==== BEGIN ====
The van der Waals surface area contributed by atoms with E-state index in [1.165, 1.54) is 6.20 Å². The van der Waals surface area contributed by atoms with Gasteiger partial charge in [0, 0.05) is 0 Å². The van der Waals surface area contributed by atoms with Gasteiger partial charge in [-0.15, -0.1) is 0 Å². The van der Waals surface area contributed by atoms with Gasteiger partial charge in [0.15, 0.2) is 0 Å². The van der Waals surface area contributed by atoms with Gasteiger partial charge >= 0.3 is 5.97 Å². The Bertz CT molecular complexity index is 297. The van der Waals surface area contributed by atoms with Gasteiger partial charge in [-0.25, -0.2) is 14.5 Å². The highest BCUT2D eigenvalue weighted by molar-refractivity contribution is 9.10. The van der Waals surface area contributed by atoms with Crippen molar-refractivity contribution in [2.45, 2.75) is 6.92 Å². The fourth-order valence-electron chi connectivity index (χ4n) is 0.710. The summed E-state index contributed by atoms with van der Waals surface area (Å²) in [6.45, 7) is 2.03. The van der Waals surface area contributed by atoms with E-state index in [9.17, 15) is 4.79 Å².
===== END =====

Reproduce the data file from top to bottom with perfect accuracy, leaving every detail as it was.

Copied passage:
The van der Waals surface area contributed by atoms with E-state index in [1.165, 1.54) is 6.20 Å². The van der Waals surface area contributed by atoms with Gasteiger partial charge in [0, 0.05) is 0 Å². The van der Waals surface area contributed by atoms with Gasteiger partial charge in [-0.15, -0.1) is 0 Å². The van der Waals surface area contributed by atoms with Gasteiger partial charge in [0.15, 0.2) is 0 Å². The van der Waals surface area contributed by atoms with Gasteiger partial charge >= 0.3 is 5.97 Å². The Bertz CT molecular complexity index is 297. The van der Waals surface area contributed by atoms with Gasteiger partial charge in [-0.25, -0.2) is 14.5 Å². The highest BCUT2D eigenvalue weighted by molar-refractivity contribution is 9.10. The van der Waals surface area contributed by atoms with Crippen molar-refractivity contribution in [2.45, 2.75) is 6.92 Å². The fourth-order valence-electron chi connectivity index (χ4n) is 0.710. The summed E-state index contributed by atoms with van der Waals surface area (Å²) in [6.45, 7) is 2.03. The van der Waals surface area contributed by atoms with E-state index in [9.17, 15) is 4.79 Å².